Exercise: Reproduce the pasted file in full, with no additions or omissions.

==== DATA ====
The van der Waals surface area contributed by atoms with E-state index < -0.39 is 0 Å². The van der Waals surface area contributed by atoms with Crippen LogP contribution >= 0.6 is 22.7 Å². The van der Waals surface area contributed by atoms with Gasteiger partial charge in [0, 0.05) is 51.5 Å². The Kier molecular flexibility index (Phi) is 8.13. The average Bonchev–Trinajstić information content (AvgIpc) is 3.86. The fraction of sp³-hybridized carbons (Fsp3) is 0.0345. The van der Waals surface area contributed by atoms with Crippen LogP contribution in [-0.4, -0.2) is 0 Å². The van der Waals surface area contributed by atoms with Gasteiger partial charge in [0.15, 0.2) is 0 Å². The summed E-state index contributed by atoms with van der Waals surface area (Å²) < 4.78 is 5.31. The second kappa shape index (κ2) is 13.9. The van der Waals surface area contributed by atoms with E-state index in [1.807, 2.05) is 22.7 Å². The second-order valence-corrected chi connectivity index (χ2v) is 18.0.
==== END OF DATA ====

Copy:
The van der Waals surface area contributed by atoms with E-state index < -0.39 is 0 Å². The van der Waals surface area contributed by atoms with Crippen LogP contribution >= 0.6 is 22.7 Å². The van der Waals surface area contributed by atoms with Gasteiger partial charge in [0, 0.05) is 51.5 Å². The Kier molecular flexibility index (Phi) is 8.13. The average Bonchev–Trinajstić information content (AvgIpc) is 3.86. The fraction of sp³-hybridized carbons (Fsp3) is 0.0345. The van der Waals surface area contributed by atoms with Crippen LogP contribution in [-0.4, -0.2) is 0 Å². The van der Waals surface area contributed by atoms with Gasteiger partial charge in [0.15, 0.2) is 0 Å². The summed E-state index contributed by atoms with van der Waals surface area (Å²) < 4.78 is 5.31. The second kappa shape index (κ2) is 13.9. The van der Waals surface area contributed by atoms with E-state index in [1.807, 2.05) is 22.7 Å². The second-order valence-corrected chi connectivity index (χ2v) is 18.0.